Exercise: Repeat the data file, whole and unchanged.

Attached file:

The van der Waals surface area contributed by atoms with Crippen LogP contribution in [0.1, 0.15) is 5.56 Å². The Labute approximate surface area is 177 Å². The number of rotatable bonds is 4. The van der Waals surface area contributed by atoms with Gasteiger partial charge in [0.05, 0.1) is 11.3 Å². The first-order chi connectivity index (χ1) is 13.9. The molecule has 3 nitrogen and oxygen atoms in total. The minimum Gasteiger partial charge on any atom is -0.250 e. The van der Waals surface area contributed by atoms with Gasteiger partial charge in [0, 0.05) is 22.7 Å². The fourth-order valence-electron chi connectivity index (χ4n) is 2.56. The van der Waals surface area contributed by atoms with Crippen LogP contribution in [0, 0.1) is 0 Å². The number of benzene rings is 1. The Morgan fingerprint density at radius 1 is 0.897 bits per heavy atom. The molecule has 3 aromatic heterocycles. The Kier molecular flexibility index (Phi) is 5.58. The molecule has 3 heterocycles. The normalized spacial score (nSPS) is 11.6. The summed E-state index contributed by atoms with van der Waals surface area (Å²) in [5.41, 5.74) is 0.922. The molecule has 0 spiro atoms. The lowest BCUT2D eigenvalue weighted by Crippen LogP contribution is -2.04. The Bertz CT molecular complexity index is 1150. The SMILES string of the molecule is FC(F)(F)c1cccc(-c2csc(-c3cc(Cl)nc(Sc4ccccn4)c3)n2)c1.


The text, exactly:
The van der Waals surface area contributed by atoms with Crippen LogP contribution in [0.1, 0.15) is 5.56 Å². The Labute approximate surface area is 177 Å². The number of rotatable bonds is 4. The van der Waals surface area contributed by atoms with Gasteiger partial charge in [0.05, 0.1) is 11.3 Å². The first-order chi connectivity index (χ1) is 13.9. The molecule has 3 nitrogen and oxygen atoms in total. The minimum Gasteiger partial charge on any atom is -0.250 e. The van der Waals surface area contributed by atoms with Gasteiger partial charge in [0, 0.05) is 22.7 Å². The fourth-order valence-electron chi connectivity index (χ4n) is 2.56. The van der Waals surface area contributed by atoms with Crippen LogP contribution in [0, 0.1) is 0 Å². The number of benzene rings is 1. The Morgan fingerprint density at radius 1 is 0.897 bits per heavy atom. The molecule has 3 aromatic heterocycles. The Kier molecular flexibility index (Phi) is 5.58. The molecule has 3 heterocycles. The normalized spacial score (nSPS) is 11.6. The summed E-state index contributed by atoms with van der Waals surface area (Å²) in [5.41, 5.74) is 0.922. The molecule has 0 spiro atoms. The lowest BCUT2D eigenvalue weighted by Crippen LogP contribution is -2.04. The Bertz CT molecular complexity index is 1150. The SMILES string of the molecule is FC(F)(F)c1cccc(-c2csc(-c3cc(Cl)nc(Sc4ccccn4)c3)n2)c1.